On September 8, 1565, 52 years and 5 months after Ponce de Leon claimed Florida for Spain, Pedro Menendez landed on the east coast of Florida with 5 ships carrying a total of 600-800 people. His intentions: to drive out the French Huguenots and establish a Spanish settlement in what is now St. Augustine, FL. It’s been 450 years since then, and St. Augustine is still thriving, its Spanish colonial charm rivaling the English colonial charm of Charleston, SC (est. 1670) and Savannah, GA (est.1733). Today, St. Augustine celebrated its 450th Anniversary with a reenactment of Menendez’s landing, a procession through the city, and a commemorative mass at the Cathedral Basilica, wrapping up a week-long celebration that started on September 1, 2015.
I had the pleasure of visiting St. Augustine earlier this year as it was gearing up for its 450th Anniversary celebration. Within the visitor’s center, the Tapestry exhibit (on display April 4 to Sept. 20, 2015) had much of St. Augustine’s history on display, with replicas of Pedro Menendez’s flagship, the San Pelayo, and a 16th century Spanish colonial building.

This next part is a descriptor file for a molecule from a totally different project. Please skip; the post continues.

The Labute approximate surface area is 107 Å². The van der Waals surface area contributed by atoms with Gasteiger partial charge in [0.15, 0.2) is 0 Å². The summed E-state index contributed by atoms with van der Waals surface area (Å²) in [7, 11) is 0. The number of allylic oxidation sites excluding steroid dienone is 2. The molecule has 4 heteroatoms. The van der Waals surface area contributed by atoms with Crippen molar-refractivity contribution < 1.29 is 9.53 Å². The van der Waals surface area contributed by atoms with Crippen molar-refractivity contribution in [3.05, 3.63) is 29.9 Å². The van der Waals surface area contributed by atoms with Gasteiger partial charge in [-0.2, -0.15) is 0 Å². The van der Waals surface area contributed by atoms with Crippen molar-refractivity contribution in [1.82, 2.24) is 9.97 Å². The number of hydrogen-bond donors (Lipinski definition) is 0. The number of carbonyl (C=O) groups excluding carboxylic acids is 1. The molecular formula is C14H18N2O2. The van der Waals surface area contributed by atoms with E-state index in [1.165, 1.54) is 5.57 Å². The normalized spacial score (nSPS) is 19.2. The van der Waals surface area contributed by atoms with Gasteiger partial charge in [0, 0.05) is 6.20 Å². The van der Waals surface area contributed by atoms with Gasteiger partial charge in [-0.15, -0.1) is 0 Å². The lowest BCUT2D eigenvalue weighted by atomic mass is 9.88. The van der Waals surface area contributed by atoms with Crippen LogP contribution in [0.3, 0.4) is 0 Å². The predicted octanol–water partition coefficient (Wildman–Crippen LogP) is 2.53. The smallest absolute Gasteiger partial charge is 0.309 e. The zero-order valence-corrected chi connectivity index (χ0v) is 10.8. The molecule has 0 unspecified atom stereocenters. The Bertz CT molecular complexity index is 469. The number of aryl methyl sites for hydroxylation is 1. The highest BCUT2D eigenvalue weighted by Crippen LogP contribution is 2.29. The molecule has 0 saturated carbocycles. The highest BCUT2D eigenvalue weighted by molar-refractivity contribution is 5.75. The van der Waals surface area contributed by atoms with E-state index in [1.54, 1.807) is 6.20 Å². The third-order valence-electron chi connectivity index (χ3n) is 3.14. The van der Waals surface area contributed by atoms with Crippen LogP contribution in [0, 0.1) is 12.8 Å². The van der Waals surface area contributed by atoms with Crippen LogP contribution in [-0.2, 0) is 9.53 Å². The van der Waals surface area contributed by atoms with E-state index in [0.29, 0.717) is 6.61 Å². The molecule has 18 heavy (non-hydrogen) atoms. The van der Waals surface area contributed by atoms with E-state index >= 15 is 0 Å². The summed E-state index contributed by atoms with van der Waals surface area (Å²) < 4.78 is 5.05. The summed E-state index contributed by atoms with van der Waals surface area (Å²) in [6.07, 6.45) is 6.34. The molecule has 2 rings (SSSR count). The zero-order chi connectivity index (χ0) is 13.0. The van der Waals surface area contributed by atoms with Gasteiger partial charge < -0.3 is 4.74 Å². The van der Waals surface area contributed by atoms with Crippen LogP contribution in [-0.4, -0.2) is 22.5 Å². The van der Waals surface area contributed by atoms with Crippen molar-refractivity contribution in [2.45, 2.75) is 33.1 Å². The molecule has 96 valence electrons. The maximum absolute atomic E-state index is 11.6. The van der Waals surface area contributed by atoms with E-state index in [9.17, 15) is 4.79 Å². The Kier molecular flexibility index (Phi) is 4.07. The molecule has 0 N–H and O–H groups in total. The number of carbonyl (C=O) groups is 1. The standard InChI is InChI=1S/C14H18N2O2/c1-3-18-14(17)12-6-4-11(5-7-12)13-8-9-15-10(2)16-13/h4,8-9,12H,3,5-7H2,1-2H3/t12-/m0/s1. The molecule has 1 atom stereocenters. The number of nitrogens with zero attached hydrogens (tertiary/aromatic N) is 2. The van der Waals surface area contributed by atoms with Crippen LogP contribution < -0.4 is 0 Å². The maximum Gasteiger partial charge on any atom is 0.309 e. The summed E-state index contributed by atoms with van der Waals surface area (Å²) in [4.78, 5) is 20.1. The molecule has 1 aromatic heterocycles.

Regardless of what time you go, St. Augustine is living history. There are about a dozen different ways to relive Spanish colonial Florida within St. Augustine’s historic district. If you are interested in visiting a traditional open-air history museum, St. Augustine has three: Colonial/Spanish Quarter, the Old Florida Museum/Fort Menendez, and the Dow Museum of Historic Homes, also known as Old Town St. Augustine or Old St. Augustine Village.
If old Spanish forts are your thing, St. Augustine is home to the Castillo de San Marcos and Fort Matanzas. Once used in the defense of the city, these forts are now National Monuments, operated by the National Park Service and open to the public.
If you love historic homes, then you should take a stroll down St. George Street to see how reconstructed historic buildings come alive with the attention of modern businesses.
On top of this, St. Augustine has several historic house museums – historic homes that are now open to the public and offer guided tours – where you can experience what domestic life was like in St. Augustine centuries ago. These include the Oldest House Museum, the Ximenez-Fatio House, and the Peña-Peck House. At these historic house museums, the museum is the house.
With its abundance of historic buildings, the entire city of St. Augustine is practically an open-air history museum in and of itself.
Interested in visiting? Here are a few links to help with your planning: